Placentas were placed in a sterile examination basin and transported to a sampling room. Eighty-two percent of the samples were obtained within 1 hour of delivery. The area to be sampled was at the midpoint of the longest distance between the cord insertion and the edge of the placental disc. Once the area was identified, the uppermost layer of the membranes (amnion) was lifted with a set of sterile forceps and cut with sterile scissors. With forceps, the amnion was gently peeled away from the underlying trophoblast tissue by gently pulling on it. A piece of tissue was removed by cutting at the base of the section with the sterile scissors and placed into a sterile 2-mL cryovial. The sample was immediately flash frozen in liquid nitrogen and then stored in −80°C until processing. The sample was then removed from the freezer and allowed to thaw at room temperature. Subsequently, it was placed into a sterile Petri dish. With sterile forceps and a disposable sterile scalpel, a portion of approximately 1 cm2 was removed and weighed. Sterile phosphate-buffered saline (PBS) was added to the vial containing the sample to achieve a 10-fold weight-to-volume dilution of the sample. The sample was then homogenized (PRO Scientific, Inc, Oxford, CT) until the placenta tissue was completely dispersed in the PBS. Serial 10-fold dilutions of the homogenized sample were made in PBS and aliquots of the sample and dilutions were plated onto selective and nonselective media.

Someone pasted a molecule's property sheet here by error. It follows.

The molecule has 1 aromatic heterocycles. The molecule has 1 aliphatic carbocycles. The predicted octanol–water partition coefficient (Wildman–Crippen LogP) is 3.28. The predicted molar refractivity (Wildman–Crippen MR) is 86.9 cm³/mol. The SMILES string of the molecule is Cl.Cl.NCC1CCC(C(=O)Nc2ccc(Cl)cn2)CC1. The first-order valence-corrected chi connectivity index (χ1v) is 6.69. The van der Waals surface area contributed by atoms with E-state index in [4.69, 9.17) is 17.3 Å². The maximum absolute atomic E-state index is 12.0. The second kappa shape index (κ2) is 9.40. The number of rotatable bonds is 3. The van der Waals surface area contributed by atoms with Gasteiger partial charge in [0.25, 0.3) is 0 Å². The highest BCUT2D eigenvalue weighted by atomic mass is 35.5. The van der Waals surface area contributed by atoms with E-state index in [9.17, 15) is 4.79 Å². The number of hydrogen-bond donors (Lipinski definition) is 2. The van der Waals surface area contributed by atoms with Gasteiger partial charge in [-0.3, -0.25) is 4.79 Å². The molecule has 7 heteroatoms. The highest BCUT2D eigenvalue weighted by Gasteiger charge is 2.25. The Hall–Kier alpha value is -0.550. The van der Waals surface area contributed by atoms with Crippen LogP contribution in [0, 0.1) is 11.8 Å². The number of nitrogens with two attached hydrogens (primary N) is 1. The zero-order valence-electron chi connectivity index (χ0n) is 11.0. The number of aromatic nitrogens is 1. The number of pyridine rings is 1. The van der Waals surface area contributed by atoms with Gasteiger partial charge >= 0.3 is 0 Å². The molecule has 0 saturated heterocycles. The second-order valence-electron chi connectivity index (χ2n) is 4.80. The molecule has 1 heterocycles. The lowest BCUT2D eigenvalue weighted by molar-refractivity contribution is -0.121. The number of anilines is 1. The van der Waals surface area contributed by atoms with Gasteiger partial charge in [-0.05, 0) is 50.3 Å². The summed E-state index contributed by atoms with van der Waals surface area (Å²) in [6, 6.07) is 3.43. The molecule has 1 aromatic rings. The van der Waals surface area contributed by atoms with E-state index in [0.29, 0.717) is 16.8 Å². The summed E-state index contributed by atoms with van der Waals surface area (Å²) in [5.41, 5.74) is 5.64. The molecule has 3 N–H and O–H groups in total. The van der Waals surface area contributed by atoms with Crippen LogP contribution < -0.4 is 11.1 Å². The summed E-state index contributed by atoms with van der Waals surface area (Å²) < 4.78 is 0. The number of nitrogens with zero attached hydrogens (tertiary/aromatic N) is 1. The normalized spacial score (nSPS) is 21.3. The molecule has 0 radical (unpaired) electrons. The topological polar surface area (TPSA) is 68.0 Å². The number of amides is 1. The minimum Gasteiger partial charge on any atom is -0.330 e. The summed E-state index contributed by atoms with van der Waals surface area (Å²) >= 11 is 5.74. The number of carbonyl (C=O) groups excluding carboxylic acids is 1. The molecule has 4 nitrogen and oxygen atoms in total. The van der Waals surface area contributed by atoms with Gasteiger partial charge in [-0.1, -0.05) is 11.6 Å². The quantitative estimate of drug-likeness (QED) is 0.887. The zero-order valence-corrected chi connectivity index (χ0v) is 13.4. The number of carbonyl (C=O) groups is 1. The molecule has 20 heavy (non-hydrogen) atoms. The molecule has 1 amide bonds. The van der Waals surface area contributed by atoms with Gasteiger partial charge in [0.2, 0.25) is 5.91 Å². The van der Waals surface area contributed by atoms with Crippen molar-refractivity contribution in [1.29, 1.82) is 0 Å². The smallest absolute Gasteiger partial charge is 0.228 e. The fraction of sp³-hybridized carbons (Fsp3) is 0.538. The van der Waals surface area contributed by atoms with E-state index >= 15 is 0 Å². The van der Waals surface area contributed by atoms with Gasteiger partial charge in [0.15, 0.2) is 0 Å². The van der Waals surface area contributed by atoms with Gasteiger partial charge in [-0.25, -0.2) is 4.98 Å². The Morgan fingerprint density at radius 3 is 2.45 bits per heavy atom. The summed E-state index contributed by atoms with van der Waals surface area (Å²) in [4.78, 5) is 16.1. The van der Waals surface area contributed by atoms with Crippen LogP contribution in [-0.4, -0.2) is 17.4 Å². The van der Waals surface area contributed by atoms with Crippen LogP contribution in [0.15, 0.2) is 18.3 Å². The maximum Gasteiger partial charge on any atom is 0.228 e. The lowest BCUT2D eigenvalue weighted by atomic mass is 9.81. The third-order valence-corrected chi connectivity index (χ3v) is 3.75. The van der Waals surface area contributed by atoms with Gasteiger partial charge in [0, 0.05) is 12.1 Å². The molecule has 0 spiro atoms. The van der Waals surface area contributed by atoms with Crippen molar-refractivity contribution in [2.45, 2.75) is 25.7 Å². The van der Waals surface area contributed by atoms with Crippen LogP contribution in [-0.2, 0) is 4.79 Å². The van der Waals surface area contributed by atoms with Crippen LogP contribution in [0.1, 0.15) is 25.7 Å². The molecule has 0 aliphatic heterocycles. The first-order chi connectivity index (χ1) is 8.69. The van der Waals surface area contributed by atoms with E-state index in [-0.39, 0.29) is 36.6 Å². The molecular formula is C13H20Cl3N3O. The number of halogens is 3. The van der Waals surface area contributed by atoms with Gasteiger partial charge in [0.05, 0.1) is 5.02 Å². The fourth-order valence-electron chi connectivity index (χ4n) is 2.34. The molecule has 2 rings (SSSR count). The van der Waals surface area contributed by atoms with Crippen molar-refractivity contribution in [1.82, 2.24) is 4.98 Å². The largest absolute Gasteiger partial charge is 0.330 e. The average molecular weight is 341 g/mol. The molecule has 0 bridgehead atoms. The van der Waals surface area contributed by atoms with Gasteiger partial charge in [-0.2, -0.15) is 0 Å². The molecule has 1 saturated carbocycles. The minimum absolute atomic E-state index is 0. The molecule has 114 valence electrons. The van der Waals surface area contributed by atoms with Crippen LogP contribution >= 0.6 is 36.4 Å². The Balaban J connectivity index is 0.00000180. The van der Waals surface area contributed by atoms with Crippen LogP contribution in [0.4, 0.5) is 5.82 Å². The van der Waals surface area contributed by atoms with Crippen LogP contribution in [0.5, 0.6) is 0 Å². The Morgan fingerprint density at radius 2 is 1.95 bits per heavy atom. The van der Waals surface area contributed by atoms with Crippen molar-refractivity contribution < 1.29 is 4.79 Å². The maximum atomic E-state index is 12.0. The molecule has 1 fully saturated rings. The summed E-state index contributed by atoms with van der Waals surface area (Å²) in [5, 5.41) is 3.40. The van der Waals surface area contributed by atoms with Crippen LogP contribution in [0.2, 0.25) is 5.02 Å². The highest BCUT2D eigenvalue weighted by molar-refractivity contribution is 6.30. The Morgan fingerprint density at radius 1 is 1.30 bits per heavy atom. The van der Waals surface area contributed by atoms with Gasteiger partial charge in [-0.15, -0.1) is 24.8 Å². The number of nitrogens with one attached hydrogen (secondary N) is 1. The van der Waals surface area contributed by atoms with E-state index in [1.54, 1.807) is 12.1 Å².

The culture medium for recovering anaerobes was prereduced Brucella-base agar with 5% sheep blood enriched with hemin and vitamin K1; for facultative anaerobes, tryptic soy agar with 5% sheep blood was used (PML; Microbiologicals, Mississauga, ON, Canada). Chocolate agar was used for the recovery of fastidious microorganisms, and A-7 agar (Northeast Laboratory, Waterville, ME) was used for the detection of Mycoplasma and Ureaplasma. Anaerobic culture plates and A-7 plates were incubated in an anaerobic chamber with an atmosphere of 10% carbon dioxide, 10% hydrogen, and 80% nitrogen for a minimum of 120 hours at 35°C before enumeration. Tryptic soy agar plates were incubated in air and chocolate plates in 5% carbon dioxide for 48 hours. After incubation, the various colony types were enumerated, isolated, and identified by established criteria. We recorded the “number of organisms” as the number of different species of bacteria isolated, thereby referring to polymicrobial infections.